Monday, February 22, 2010

Cueva Sorbetos - Que Linda!

On Sunday Jeff and I drove up to Arecibo to meet with Bro (the organizer), Jose F., Espera, Iraida, and Ivan for another journey underground. This time the trip was to Cueva Sorbetos (straws) near the Tanama River. I decided to risk taking the better camera (non waterproof one) since this cave is primarily dry except for the swim across the river to get to it! I am very pleased I did this since the cave was really decorated with very detailed and subtle designs the small sensor on the other camera wouldn't pick up. The cave entrance had been cemented up a long time ago when the formations were in danger of being taken or damaged. Something (hurricane?) or someone however made a small opening and it is that opening that we entered. The cave was very large and open and muddy. Immediately there were straws covering the ceiling.
The straws were 1 - 4 feet long and very dense. A single touch could send them breaking off. We helped each other watch for head clearance while going through the lower areas. Many of the formations were "anti-gravity" looking - parts headed off into all directions.

There were a lot of columns and calcite pedestals. At one point there was a huge wall of formations I call "nature's HDTV" that we sat in front of and had lunch "watching."

There were also a lot of bushy bushes of formations that had the anti-gravity parts poking out in all directions. The entire cave looked like it was full of chandeliers. These straws are still forming and have drips of water and minerals coming out from them.

Looking up into the ceiling there were formations I think are called drapery formations. They were mixed in with the anti-gravity-bush ball things.

These formations are sooooo delicate. In my mind I imagined a mini cirque-de-solei going on with butterflies or nymphs sliding up and down the straws. Humans can't think up this stuff - nature is just beautiful and perplexing and delightful to observe.

Here's some more of the drapery stuff (I really need to learn the names of formations - all the books here for stuff like this are in Spanish). On Ivan's Facebook page he called the dark formation bacon drapery - It kind of does look like bacon (yum).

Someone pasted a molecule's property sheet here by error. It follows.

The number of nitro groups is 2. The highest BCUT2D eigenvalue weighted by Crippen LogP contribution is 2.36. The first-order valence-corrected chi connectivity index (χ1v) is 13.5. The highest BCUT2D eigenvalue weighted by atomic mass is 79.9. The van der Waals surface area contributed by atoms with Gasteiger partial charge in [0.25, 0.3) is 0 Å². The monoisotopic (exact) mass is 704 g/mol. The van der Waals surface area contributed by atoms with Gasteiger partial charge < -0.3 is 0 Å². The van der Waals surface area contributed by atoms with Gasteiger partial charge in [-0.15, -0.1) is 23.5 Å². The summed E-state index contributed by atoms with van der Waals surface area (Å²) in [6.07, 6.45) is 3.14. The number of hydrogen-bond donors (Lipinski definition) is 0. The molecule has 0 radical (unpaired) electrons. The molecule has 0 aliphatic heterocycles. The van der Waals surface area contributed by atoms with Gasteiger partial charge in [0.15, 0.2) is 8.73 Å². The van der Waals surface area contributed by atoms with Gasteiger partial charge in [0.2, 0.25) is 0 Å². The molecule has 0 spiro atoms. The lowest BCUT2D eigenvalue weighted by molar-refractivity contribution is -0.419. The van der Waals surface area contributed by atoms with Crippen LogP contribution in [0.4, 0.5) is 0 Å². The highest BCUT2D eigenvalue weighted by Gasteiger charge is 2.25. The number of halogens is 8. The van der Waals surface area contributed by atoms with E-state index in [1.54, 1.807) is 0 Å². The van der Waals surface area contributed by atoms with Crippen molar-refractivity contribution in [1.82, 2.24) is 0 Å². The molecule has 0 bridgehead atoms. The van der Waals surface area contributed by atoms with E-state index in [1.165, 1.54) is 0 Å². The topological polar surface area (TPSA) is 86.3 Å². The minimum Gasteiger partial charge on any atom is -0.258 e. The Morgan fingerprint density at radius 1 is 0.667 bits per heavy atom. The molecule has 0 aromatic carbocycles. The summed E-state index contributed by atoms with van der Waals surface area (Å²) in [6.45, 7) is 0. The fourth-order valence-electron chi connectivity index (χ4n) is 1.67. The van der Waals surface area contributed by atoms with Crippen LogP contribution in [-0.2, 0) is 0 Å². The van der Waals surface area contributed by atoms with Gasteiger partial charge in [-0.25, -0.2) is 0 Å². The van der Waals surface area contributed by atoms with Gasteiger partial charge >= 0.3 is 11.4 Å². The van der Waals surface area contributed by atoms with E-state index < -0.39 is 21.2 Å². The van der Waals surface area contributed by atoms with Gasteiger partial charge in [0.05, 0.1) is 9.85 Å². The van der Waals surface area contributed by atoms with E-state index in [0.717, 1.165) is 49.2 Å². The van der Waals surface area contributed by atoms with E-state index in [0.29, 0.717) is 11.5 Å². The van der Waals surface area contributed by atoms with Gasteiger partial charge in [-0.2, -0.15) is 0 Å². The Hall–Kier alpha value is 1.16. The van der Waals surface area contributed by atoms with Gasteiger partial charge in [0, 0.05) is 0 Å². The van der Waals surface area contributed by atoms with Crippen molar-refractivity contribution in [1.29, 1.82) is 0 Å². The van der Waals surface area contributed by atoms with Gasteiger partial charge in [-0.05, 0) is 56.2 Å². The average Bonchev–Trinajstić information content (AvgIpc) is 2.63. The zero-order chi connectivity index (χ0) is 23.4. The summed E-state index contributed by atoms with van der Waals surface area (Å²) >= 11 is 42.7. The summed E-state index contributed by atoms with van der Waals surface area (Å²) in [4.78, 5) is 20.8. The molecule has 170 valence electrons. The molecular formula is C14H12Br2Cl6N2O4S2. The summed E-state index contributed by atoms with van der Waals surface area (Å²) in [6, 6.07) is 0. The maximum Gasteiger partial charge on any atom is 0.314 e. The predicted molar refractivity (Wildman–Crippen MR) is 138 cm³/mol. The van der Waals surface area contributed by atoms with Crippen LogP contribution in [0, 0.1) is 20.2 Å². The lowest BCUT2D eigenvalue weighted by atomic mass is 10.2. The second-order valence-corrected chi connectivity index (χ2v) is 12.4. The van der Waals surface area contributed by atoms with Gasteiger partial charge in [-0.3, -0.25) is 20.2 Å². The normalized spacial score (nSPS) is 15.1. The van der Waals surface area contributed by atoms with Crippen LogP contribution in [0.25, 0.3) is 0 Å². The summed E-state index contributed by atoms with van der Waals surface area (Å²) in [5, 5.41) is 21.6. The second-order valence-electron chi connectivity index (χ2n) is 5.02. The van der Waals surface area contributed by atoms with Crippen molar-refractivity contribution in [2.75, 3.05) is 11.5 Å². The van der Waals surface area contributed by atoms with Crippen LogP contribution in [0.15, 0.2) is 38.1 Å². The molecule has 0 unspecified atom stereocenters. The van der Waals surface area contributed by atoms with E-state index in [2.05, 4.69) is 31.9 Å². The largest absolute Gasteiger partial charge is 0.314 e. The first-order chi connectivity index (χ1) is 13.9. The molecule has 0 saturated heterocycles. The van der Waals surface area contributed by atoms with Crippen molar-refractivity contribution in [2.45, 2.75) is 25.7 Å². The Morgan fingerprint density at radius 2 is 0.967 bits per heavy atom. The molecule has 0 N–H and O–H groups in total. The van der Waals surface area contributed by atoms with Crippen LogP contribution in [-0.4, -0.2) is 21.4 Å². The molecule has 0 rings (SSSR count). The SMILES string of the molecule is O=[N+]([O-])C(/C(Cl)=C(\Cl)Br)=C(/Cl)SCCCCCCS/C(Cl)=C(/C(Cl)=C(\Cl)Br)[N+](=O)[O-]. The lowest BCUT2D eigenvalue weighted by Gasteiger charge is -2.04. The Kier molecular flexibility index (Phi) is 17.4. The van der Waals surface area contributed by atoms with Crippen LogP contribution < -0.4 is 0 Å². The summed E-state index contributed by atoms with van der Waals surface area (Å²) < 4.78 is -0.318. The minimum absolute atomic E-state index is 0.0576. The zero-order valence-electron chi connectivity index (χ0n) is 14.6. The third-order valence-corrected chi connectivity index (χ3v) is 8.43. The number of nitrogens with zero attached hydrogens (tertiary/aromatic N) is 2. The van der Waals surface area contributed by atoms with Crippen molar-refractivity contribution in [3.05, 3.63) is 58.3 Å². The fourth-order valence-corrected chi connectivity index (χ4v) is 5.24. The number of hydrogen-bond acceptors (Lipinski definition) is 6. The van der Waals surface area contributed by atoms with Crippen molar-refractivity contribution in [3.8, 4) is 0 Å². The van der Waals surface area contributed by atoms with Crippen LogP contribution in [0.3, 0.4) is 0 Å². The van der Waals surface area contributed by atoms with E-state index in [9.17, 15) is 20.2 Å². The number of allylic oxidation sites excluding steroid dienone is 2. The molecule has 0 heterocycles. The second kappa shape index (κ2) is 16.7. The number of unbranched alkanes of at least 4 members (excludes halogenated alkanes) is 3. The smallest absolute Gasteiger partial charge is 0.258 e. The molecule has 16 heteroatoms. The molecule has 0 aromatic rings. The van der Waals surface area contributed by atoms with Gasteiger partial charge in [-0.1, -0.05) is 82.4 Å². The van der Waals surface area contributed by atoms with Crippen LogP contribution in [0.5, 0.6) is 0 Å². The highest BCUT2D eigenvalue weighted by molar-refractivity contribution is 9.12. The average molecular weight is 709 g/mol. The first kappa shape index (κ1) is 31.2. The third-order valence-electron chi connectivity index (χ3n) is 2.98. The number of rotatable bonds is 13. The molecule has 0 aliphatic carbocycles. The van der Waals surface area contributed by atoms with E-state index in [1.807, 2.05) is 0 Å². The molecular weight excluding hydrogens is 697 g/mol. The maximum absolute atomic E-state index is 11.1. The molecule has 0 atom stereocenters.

One thing that is hard to show in photos is the scale of things. The ceiling in this cave was over 50 feet in many parts and just covered with these straws. You really feel dwarfed when you see the structure of the place.

Butterflies and lightning bolts...

Jeff is dwarfed by a huge column. I can't get Jeff to stop watching the TV!

There were also flowstone formations and some straws were muddy. I have a photo that shows a mud line - won't post it here - that is interesting because it shows that the water rises a few feet at least. Since the formations aren't broken off though it must be a slow rise of still water.

Bro and I saw a pool of water in a lower area and we climbed in to explore. The water was perfectly clear and we really didn't want to disturb it, but this spot wasn't on the map. I went through a little triangle space and could see down but needed probably 10 feet of rope (which we didn't have) to explore. Bro couldn't get in since it was smaller than his shoulders. Could it lead somewhere? Definitely.

Some more flowstone or "ice cream sundae formations" as I call them.

The highlight of course was all the straws - photos and words cannot describe the magical qualities of this cave! We exited after several hours inside, swam a rope across the river and followed it across. A short hike later we were at the cars and headed home. We left at 7am and got home around 6:30 - an early day for us. We look forward to the next adventure but the dry season is coming to an end so caving will probably be less frequent. Whenever we have a chance to go though we are there!


Rosa said...

I can only say Wow, spectacular pictures. I love them.
Thanks for sharing your great adventures.

Ivan said...

Amazing pictures! The formations defying gravity are called helictites. They draperies are called calcite veils. When the veils are long growing along the wall and have white and brown stripes, is when the are called bacon due to it's huge resemblance.

Anonymous said...

Dear Jeff and Katrina,

Awesome pictures! Have you ever considered documenting your cave adventures and pictures in a book? I grew up in PR and never knew that the cave/cavern systems in the island were so intricate. Thank you for making your pictures and comments available for the whole world to see and enjoy!

Best always,

H Jr.

Jeff and Katrina Kruse said...

Hi Jr, We are making a book for ourselves/friends but caving is very secretive. Locations of caves, maps, descriptions, and even some pictures are kept from the general public for fear of someone damaging the cave. If you put the location of a cave and show a picture of a really special formation someone might go take it. It’s unfortunate. Sometimes we have been asked to not to write about a specific or not well known cave. It takes some getting used to because we like to share.